Ivo (Eastern Pacific)

Aug. 23, 2019 – GPM Finds Heavy Rain Occurring in a Weaker Tropical Storm Ivo

Tropical Storm Ivo may have weakened in the overnight hours from Aug. 22 to Aug. 23, but the Global Precipitation Measurement mission or GPM core satellite has found that the storm is still generating heavy rainfall over the Eastern Pacific Ocean.

The GPM core satellite passed over Tropical Storm Ivo on Aug. 22 at 10:51 p.m. EDT (0251 UTC, Aug. 23). GPM found the heaviest rainfall (pink) around Ivo’s center of circulation falling at a rate of 25 mm (about 1 inch) per hour. Credit: NASA/JAXA/NRL

As Ivo was moving toward Mexico’s Clarion Island, the GPM satellite passed overhead and analyzed the rain rates throughout the storm on Aug. 22 at 10:51 p.m. EDT (0251 UTC, Aug. 23). GPM found the heaviest rainfall was occurring in a fragmented band of thunderstorms west of the center of circulation where it was falling at a rate of 40 mm (about 1.6 inch) per hour. GPM is a joint mission between NASA and the Japan Aerospace Exploration Agency, JAXA.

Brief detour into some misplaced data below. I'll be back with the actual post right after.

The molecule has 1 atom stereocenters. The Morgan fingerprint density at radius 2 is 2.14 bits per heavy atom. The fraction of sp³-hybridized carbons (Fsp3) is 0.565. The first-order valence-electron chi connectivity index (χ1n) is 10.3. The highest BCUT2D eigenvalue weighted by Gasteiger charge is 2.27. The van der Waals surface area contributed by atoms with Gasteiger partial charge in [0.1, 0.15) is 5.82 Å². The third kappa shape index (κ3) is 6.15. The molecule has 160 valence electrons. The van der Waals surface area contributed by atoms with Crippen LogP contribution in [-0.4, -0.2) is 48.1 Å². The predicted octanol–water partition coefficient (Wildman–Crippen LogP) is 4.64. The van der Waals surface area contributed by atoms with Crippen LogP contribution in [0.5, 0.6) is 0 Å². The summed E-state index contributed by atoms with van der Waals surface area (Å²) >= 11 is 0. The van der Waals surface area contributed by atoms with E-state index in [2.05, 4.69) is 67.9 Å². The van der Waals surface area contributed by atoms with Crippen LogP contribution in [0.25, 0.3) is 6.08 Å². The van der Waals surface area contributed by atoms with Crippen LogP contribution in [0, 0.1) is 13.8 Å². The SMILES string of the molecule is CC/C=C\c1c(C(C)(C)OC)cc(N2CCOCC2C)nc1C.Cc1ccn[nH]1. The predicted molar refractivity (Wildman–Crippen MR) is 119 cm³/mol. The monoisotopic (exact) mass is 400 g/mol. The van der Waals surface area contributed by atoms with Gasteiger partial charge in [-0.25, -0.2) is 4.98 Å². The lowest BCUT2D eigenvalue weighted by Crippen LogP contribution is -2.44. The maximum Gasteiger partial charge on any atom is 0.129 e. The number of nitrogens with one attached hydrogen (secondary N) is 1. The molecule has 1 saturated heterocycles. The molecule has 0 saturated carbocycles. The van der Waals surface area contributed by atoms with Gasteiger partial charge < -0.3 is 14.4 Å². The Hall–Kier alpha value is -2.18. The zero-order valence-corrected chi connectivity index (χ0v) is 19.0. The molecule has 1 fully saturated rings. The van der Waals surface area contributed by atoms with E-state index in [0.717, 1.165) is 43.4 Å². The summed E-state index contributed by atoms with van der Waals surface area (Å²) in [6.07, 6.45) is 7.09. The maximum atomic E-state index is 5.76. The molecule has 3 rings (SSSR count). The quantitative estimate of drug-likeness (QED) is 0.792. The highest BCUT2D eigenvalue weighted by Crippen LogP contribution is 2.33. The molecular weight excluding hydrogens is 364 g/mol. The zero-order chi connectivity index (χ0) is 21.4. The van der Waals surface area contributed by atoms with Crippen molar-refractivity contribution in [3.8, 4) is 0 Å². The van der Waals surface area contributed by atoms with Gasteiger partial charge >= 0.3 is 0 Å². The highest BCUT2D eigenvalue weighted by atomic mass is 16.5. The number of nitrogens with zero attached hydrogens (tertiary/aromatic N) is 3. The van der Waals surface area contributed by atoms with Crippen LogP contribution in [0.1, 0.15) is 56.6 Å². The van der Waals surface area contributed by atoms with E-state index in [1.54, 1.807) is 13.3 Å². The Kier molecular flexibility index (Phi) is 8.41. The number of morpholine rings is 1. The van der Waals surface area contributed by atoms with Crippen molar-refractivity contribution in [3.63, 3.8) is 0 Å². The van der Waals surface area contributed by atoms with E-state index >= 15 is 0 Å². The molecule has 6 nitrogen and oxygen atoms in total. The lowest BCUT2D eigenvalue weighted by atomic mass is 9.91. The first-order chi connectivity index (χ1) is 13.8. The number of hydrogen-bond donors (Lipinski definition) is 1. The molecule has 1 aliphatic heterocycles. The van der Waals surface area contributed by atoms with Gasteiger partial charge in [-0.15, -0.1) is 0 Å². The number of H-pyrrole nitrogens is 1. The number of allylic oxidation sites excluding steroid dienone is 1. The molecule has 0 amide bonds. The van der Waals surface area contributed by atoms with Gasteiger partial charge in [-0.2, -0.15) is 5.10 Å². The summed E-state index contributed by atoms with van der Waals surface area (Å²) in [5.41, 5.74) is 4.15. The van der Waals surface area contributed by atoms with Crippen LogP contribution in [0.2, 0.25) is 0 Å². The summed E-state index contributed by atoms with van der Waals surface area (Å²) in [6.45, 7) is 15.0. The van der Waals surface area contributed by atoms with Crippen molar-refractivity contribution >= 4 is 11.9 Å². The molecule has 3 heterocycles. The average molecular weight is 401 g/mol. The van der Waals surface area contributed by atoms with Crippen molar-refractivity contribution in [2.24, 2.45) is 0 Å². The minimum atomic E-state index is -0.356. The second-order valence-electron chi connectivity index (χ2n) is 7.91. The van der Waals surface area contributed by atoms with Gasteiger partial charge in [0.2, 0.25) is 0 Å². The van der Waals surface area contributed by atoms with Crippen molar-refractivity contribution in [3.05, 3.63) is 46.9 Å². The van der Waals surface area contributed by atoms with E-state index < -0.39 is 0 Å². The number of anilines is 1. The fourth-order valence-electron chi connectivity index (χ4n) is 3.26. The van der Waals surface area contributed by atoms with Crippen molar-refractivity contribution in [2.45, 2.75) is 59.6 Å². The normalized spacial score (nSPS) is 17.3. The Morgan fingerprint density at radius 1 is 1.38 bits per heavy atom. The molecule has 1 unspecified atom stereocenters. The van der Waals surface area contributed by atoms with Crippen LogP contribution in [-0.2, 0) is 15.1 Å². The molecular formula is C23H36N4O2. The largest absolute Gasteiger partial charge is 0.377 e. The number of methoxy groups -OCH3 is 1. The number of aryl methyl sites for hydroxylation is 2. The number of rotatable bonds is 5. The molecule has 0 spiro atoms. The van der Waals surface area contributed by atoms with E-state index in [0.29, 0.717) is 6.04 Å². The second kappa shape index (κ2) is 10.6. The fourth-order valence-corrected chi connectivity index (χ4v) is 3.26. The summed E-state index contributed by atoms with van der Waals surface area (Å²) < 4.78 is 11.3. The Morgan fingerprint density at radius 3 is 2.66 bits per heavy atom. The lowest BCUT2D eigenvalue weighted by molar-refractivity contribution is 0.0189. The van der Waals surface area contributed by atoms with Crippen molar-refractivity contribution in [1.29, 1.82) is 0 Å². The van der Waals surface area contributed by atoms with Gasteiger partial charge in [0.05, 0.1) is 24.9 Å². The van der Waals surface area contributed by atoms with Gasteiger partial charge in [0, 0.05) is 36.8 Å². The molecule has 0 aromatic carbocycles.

At 5 a.m. EDT (0900 UTC), the center of Tropical Storm Ivo was located near latitude 17.9 degrees n and longitude 114.5 degrees west. That puts the center about 455 miles (735 km) southwest of the southernmost tip of Baja California, Mexico. The National Hurricane Center or NHC said that Ivo is moving toward the north-northwest near 10 mph (17 kph), and this general motion is expected to continue for the next 2 to 3 days.

Maximum sustained winds are near 60 mph (95 kph) with higher gusts. The estimated minimum central pressure is 996 millibars.

NHC noted, “Little change in intensity is expected today, but Ivo should begin to weaken on Saturday [August 24].”

For updated forecasts, visit: www.nhc.noaa.gov.

Rob Gutro
NASA’s Goddard Space Flight Center, Greenbelt, Md.